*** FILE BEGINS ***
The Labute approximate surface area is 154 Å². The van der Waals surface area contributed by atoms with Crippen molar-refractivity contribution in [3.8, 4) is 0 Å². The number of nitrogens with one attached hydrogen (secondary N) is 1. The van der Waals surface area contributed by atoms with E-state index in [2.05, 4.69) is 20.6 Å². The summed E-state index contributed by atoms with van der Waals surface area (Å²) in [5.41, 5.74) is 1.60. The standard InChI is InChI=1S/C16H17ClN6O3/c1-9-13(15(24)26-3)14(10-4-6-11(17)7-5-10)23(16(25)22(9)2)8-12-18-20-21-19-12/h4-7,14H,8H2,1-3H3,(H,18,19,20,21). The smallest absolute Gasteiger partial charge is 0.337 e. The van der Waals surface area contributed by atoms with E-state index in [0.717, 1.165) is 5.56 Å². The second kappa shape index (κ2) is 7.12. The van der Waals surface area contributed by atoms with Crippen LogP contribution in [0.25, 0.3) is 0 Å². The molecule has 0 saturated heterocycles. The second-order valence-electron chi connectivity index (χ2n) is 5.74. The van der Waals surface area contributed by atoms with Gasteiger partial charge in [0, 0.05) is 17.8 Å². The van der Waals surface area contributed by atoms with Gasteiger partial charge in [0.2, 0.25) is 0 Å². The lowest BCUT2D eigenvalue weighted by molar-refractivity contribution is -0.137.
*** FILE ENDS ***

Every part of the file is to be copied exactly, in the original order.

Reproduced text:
The Labute approximate surface area is 154 Å². The van der Waals surface area contributed by atoms with Crippen molar-refractivity contribution in [3.8, 4) is 0 Å². The number of nitrogens with one attached hydrogen (secondary N) is 1. The van der Waals surface area contributed by atoms with E-state index in [2.05, 4.69) is 20.6 Å². The summed E-state index contributed by atoms with van der Waals surface area (Å²) in [5.41, 5.74) is 1.60. The standard InChI is InChI=1S/C16H17ClN6O3/c1-9-13(15(24)26-3)14(10-4-6-11(17)7-5-10)23(16(25)22(9)2)8-12-18-20-21-19-12/h4-7,14H,8H2,1-3H3,(H,18,19,20,21). The smallest absolute Gasteiger partial charge is 0.337 e. The van der Waals surface area contributed by atoms with E-state index in [0.717, 1.165) is 5.56 Å². The second kappa shape index (κ2) is 7.12. The van der Waals surface area contributed by atoms with Crippen LogP contribution in [0.25, 0.3) is 0 Å². The molecule has 0 saturated heterocycles. The second-order valence-electron chi connectivity index (χ2n) is 5.74. The van der Waals surface area contributed by atoms with Gasteiger partial charge in [0, 0.05) is 17.8 Å². The van der Waals surface area contributed by atoms with Gasteiger partial charge in [0.2, 0.25) is 0 Å². The lowest BCUT2D eigenvalue weighted by molar-refractivity contribution is -0.137.